As a sales manager, you’d like to think you understand what motivates your reps to get out there and pitch to prospects and customers every day, knowing their hit rate might not be great. For you, the desire to thrive in sales may have always been about the money. It would be a mistake to make that assumption about your reps, especially if you're trying to motivate them to improve performance. Gretchen Gordon, writing for braveheartsales.com, shows just how erroneous the emphasis on financial reward can be and suggests other factors to focus on.
In her post, Gordon references 20 businesses her company studied in the last year and found that 80% of sales reps are motivated by factors other than money. On a broader scale, her research shows that 71% of 300,000 sales reps “across all industries” are motivated by something other than money. For some sales reps, the idea of performing as the best in their profession tops everything. Other reps simply love the high touch, high engagement with clients that the sales profession involves. Very successful salespeople might also tell you there’s nothing quite like the adrenalin rush they get after bringing in a key account that helped to ‘save the company.’ Public recognition for that sort of achievement is immeasurable for some reps.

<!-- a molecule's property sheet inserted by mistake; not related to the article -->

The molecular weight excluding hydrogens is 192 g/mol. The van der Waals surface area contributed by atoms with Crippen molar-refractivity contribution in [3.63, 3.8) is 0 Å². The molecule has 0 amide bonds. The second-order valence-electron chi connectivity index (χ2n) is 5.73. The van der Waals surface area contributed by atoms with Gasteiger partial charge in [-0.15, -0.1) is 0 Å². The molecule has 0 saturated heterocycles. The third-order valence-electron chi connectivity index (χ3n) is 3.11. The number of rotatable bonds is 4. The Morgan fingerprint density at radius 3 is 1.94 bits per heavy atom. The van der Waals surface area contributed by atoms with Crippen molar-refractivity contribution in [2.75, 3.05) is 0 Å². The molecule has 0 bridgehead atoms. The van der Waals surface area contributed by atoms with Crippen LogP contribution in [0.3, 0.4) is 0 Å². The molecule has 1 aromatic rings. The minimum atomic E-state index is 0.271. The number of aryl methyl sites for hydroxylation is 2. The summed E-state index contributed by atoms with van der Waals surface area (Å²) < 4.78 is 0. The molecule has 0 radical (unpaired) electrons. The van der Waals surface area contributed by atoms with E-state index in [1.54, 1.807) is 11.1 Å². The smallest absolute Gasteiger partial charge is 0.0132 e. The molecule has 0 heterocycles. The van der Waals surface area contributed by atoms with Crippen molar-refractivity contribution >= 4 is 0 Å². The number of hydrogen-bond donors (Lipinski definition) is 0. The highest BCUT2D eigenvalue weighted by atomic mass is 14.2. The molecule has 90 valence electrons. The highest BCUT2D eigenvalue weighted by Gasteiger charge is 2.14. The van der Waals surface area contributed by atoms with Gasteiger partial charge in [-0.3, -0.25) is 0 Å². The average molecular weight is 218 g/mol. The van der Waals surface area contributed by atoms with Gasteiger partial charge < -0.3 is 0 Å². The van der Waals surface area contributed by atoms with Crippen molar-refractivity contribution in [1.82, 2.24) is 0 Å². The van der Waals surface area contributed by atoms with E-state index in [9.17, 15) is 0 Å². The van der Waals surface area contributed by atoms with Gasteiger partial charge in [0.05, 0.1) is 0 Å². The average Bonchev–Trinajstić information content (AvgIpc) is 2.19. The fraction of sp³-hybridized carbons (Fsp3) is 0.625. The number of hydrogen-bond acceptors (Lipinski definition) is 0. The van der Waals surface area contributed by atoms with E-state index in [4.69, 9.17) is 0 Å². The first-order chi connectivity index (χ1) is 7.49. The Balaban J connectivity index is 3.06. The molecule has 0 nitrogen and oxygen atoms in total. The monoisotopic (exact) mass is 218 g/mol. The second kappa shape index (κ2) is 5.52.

You’re likely planning how to motivate the reps in your department this year. Have you taken the time to reflect on how your team members responded to the financial rewards you distributed at the end of last year? If some folks seemed not to care, start thinking about other motivational tools. To better understand your reps, consider administering assessments which will reveal their natural sales and support traits. Using a formal sales intelligence tool can help you establish and tie individual goals to rewards designed to motivate each rep.
Rather than using a one-system-fits-all approach, implement a personalized motivational system and watch the performance of your reps start to improve.